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Wine Wise - How To Serve Wine

( Originally Published 1933 )



AMONG gourmets it has always been a moot question whether, in a properly designed meal, the wine should be chosen as an aid to the enjoyment of the food, or the food chosen merely as a foil to enhance the merits of the wine.

In the instance of elaborate and carefully planned dinners, accompanied by rare and distinguished wines, there may be some room for debate on this question. But in the case of simpler meals, certainly in most American homes, the food comes first and the wine is selected to make the food taste better.

However, wine is not merely a beverage to be used to wash the food down. A good wine is certainly much more than something to drink just to quench thirst. The enjoyment of both wine and food can be increased greatly if the right wine is selected to accompany the food and if the wine is properly served.

Correct service of the right wine is more than simply a gracious ceremony for the fastidious host. It has been learned by generations of experience that certain wines do complement certain foods naturally and that they are actually a great aid to digestion.

Most discussions of wines in their relation to foods have centered around the dinner of several courses, each of which is accompanied by a different wine. This is all right for the party dinner or the one that may be served in a wealthy home where elaborate service is available.

But in the average home it is seldom that more than two or three wines are served with a meal and more often only one type. For myself, as a man of moderate tastes, I would not ask for more than three wines at a meal-one, such as a Sherry, served before the meal as an aperitif; second, a dry wine served during the meal; and finally, a sweet wine served as a liqueur after the meal.

The dry wine served with the meal is the one that calls most for the exercise of good judgment on the part of the host or hostess in selecting the wine. There is one general rule that anyone may follow easily: simply serve red wine with red meats and white wines with white meats.

If you are going to have steak for your entrée, a Claret, Zinfandel, Chianti or Burgundy is just the thing. If you are having a roast, you will enjoy it much more with one of these wines. To those who are accustomed to taking Claret with their red meat, it is just as essential to have a red wine as it is to have mayonnaise or drawn butter served with artichokes or asparagus. The red meats, of course, are roast lamb, roast beef, steaks and chops. I would also serve Claret with pork, either a roast or chops.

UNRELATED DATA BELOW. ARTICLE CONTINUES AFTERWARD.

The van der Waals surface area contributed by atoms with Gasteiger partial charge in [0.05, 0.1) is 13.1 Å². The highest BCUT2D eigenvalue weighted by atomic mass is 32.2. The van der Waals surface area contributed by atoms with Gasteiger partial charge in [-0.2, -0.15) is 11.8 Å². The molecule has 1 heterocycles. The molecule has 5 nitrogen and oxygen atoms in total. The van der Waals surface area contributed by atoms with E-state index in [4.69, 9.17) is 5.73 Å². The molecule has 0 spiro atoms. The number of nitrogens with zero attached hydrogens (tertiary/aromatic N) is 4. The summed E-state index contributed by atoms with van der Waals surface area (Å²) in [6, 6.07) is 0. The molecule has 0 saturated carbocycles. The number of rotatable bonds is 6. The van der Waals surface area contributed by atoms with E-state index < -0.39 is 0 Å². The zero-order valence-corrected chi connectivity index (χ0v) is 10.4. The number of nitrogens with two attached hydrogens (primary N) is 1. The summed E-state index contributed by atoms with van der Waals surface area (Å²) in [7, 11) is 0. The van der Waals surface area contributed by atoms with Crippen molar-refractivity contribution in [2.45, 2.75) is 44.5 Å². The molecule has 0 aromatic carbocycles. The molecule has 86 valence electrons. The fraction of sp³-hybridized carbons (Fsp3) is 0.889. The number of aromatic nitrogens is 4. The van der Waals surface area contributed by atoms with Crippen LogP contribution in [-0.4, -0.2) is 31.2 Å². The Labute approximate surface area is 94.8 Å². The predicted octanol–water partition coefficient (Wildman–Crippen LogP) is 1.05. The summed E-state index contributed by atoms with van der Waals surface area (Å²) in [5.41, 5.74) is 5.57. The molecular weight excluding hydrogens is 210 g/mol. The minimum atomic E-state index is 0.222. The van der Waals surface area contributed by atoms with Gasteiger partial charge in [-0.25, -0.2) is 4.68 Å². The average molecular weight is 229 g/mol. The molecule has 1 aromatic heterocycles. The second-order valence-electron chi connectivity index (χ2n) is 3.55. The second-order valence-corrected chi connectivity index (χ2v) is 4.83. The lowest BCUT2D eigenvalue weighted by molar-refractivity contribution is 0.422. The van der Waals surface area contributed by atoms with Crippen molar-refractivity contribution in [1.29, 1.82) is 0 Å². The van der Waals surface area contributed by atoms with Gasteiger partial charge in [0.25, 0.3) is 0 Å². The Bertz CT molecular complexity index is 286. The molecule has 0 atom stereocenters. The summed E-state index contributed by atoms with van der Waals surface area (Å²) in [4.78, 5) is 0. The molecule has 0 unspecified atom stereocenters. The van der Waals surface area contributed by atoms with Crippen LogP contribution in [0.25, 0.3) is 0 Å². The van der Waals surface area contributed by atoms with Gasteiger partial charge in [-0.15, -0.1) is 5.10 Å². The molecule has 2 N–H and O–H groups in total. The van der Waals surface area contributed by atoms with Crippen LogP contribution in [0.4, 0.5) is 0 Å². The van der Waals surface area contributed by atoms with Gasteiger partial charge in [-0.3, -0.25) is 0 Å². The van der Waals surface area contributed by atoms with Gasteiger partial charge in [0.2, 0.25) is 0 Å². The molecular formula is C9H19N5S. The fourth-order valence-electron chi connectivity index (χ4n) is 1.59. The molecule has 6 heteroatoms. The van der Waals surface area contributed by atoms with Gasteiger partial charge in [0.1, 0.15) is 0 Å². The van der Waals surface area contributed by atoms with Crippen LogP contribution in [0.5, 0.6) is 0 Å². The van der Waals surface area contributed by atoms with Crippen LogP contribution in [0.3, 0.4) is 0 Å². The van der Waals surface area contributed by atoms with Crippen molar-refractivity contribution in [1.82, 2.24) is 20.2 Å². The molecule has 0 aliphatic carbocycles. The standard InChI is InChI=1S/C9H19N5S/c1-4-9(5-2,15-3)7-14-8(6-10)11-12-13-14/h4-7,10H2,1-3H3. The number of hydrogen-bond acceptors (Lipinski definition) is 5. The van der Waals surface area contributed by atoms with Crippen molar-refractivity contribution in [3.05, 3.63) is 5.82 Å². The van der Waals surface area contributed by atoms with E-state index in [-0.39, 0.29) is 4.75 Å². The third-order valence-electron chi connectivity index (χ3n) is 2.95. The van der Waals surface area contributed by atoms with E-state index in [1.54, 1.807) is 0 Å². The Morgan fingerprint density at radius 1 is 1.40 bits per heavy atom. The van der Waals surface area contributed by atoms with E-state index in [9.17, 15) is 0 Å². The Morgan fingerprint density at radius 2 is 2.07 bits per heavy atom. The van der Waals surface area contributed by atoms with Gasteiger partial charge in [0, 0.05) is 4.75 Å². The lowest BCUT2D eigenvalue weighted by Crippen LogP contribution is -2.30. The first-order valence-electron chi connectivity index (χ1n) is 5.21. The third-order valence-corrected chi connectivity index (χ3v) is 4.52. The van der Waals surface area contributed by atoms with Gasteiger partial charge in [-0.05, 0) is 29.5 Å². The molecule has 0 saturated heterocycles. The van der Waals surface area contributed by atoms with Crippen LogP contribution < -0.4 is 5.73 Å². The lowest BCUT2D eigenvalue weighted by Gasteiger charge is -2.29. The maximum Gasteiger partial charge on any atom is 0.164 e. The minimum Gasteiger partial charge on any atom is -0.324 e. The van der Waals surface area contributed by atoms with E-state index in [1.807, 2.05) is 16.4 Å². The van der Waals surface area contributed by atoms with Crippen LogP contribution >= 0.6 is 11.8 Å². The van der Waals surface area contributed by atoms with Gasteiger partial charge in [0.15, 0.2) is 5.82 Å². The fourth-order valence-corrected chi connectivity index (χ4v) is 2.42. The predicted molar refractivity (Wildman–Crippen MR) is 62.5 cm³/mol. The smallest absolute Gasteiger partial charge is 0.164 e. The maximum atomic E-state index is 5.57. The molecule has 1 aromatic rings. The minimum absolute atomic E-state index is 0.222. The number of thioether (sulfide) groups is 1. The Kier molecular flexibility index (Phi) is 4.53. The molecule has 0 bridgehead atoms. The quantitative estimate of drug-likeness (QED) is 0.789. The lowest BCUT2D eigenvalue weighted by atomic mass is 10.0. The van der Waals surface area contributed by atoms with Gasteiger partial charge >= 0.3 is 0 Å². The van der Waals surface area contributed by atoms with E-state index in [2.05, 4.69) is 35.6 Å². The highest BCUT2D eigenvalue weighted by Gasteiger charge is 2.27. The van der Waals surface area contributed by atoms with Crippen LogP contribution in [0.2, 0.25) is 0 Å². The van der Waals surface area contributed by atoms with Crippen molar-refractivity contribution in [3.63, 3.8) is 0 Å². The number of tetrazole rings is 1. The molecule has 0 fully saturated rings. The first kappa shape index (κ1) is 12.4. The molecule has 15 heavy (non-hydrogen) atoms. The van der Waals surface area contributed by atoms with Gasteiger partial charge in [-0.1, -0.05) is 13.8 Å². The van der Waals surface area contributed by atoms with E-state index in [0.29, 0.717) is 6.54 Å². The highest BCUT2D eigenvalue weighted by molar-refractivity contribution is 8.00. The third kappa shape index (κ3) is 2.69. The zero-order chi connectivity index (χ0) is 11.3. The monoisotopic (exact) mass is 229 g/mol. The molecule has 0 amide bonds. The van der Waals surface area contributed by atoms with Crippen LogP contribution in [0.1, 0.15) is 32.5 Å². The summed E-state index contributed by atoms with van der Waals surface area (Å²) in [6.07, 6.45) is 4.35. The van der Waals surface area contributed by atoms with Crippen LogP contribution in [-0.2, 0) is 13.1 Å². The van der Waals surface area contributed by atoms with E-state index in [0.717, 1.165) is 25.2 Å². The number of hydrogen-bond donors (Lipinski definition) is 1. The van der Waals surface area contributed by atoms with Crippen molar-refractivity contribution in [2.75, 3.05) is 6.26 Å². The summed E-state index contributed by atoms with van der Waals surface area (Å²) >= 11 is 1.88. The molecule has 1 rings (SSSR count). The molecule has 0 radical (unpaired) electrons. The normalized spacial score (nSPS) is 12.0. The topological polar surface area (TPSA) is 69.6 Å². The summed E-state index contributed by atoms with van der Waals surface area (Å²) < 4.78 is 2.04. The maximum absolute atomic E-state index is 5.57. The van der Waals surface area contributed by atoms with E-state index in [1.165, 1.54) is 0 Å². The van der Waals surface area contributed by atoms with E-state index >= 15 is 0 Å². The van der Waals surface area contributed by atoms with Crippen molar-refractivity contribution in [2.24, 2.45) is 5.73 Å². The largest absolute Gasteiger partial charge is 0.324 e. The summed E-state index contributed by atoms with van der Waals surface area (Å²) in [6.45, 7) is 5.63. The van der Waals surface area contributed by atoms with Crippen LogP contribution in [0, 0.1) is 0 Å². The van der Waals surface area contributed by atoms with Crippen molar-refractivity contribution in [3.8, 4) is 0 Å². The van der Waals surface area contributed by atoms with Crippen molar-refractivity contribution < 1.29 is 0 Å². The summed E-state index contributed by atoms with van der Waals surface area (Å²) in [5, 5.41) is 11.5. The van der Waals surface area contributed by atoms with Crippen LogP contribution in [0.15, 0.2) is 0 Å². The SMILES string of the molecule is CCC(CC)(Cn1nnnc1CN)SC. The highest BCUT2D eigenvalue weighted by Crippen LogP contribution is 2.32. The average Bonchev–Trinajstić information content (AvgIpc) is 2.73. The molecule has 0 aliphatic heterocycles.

With a chicken dinner or white-fish dinner nothing is more enjoyable than a white wine of a Riesling or a dry Sauterne type.

Never serve a red wine with fish, unless it be red salmon, and try to avoid serving white wines with red meats, not because they are hostile to each other, but because the delicacy of the white wine is over-shadowed by the strong taste of red meat or game.

Chablis is a fine wine to accompany oysters.

Never serve a Haut Sauterne with the piece de resistance, no matter what it may be. Sweet Sauterne is fine with desserts, but not with entrées.

If your main dish is game, such as wild duck, or even domestic duck, you should serve a red wine, preferably Burgundy. Turkey presents a problem because there you are serving both dark and white meat. Either red or white wine may be served. Sparkling wines, both red and white, go well with game.

If you are having a vegetarian dinner, serve white -wine. If soup is the main course, as is often the case in many homes, serve a Sherry.

With egg dishes, to my mind, no wine is exactly right, but in most cases I would choose a white type.

With cheese dishes, such as cheese soufflé, either red or white wines may be served.

With pastes, such as spaghetti, ravioli, tamales and macaroni dishes, serve red wine.

With baked ham, serve red wine, although ham is often embellished with a white-wine sauce.

Champagne is usually served with the dessert, while Sparkling Burgundy may be served in the place of still Burgundy with the entrée. However, the real duty of Champagne is to serve as a drink for toasts to the health and happiness of the diners.

Now suppose that you were planning a formal party which is to be an event with several courses and you want the right wine to accompany each course. The wine card should be as follows:

As an appetizer, serve a dry Sherry at the temperature of the room. With the hors d'oeuvres about twenty minutes before dinner it has the quality of exciting the appetite and of stimulating vivacity quickly.

With oysters, or seafood cocktails, serve Chablis or dry Sauterne, cooled to about 55 degrees.

With soup, Sherry may be served, at the temperature of the room.

With the fish or chicken course, serve a dry white wine, preferably Riesling, Moselle or Sauterne. White wines are renowned as aids to digestion of fish, whereas red wines contain tannin and are said to be hostile to fish.

With the entre'e, if it is roast beef, steak, chops, pork, turkey or game, serve a dry red wine, preferably Claret, Chianti, Grignolino or Burgundy, at the temperature of the cellar.

With desserts, whether fruits or pastries, serve Haut Sauterne or Champagne, chilled.

With black coffee, serve Grape Brandy, either separate or as a "café royale."

For after-dinner liqueurs, Port, Sherry, Tokay, Muscatel or Angelica.

When several wines are served, one after another, at a dinner, each wine should be served in the appropriate glass. Salted nuts, crackers or a bite of bread may be used to take the taste of the previous wine from the mouth and prepare it for the next one to come.



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